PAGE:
Rather than financializing the right to pollute (as in “cap and trade”), cap and dividend treats the atmosphere as a commons, and makes polluters pay a fee that is shared as guaranteed basic income or as a means-targeted subsidy to offset potentially higher energy costs. The charge to pollute increases as total pollution decreases.
Establishment of pollution permit/fee structure and system for dividend payments. The permit/fee apparatus can be modeled on parts of existing cap and trade arrangements.
Could help generate popular support for clean power—it’s hard to argue with a check in the mail. But does not specifically help marginalized communities, unless part of the fees collected are diverted into sustainable energy alternatives economically benefiting those communities, or unless the dividend is means-tested (like the EITC). Has potential to break the economic dependency some communities have on extractive energy sectors.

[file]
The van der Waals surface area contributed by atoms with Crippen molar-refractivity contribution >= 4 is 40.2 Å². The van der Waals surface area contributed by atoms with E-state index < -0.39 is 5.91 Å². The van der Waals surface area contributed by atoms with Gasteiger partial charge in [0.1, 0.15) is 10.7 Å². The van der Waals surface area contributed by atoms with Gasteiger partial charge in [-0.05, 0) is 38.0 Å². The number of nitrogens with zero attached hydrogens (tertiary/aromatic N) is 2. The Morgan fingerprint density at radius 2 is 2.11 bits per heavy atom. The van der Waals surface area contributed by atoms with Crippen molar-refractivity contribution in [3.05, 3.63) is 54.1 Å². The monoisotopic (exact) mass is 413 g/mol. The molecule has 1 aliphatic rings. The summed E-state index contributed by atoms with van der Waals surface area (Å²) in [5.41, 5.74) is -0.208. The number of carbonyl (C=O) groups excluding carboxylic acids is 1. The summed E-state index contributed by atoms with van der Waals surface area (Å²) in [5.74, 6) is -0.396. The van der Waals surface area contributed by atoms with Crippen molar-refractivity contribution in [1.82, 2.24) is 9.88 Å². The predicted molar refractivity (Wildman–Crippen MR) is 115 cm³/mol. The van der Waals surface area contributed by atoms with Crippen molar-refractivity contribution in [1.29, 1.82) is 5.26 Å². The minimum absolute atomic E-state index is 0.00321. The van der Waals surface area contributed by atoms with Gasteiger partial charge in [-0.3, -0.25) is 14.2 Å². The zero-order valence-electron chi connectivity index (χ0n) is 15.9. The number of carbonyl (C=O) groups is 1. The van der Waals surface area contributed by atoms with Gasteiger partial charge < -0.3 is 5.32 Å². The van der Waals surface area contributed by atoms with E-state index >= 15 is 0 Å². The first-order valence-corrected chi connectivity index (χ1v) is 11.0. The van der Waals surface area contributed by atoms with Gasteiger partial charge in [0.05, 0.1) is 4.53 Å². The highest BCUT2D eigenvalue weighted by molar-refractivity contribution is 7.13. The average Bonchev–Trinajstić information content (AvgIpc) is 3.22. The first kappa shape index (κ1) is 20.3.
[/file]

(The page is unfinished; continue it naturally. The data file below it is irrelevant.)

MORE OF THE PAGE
Risk & Drawbacks?
Doesn’t necessarily address geographic disparities in dirty power generation. Needs to be structured so that it reduces dirty power over time,rather than politically incentivizing its perpetuation.
An imperfect precedent is Alaska’s Permanent Fund, which provides a dividend to residents through charges levied on oil extraction, but which does not incentivize clean power.